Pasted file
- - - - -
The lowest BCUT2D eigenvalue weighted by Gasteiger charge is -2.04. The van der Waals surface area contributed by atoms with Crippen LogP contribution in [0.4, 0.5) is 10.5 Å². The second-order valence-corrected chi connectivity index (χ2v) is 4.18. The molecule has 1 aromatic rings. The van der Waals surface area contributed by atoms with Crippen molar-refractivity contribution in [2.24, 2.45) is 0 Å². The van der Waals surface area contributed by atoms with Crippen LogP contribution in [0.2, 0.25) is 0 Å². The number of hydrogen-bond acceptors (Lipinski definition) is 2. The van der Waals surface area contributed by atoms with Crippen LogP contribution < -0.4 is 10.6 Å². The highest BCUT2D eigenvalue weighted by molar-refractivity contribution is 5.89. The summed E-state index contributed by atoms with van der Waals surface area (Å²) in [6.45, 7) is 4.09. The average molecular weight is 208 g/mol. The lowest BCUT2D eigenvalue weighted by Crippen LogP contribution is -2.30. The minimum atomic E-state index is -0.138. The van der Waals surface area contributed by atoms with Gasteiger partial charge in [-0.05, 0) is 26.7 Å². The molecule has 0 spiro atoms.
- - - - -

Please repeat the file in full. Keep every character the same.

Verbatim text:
The lowest BCUT2D eigenvalue weighted by Gasteiger charge is -2.04. The van der Waals surface area contributed by atoms with Crippen LogP contribution in [0.4, 0.5) is 10.5 Å². The second-order valence-corrected chi connectivity index (χ2v) is 4.18. The molecule has 1 aromatic rings. The van der Waals surface area contributed by atoms with Crippen molar-refractivity contribution in [2.24, 2.45) is 0 Å². The van der Waals surface area contributed by atoms with Crippen LogP contribution in [0.2, 0.25) is 0 Å². The number of hydrogen-bond acceptors (Lipinski definition) is 2. The van der Waals surface area contributed by atoms with Crippen LogP contribution < -0.4 is 10.6 Å². The highest BCUT2D eigenvalue weighted by molar-refractivity contribution is 5.89. The summed E-state index contributed by atoms with van der Waals surface area (Å²) in [6.45, 7) is 4.09. The average molecular weight is 208 g/mol. The lowest BCUT2D eigenvalue weighted by Crippen LogP contribution is -2.30. The minimum atomic E-state index is -0.138. The van der Waals surface area contributed by atoms with Gasteiger partial charge in [-0.05, 0) is 26.7 Å². The molecule has 0 spiro atoms.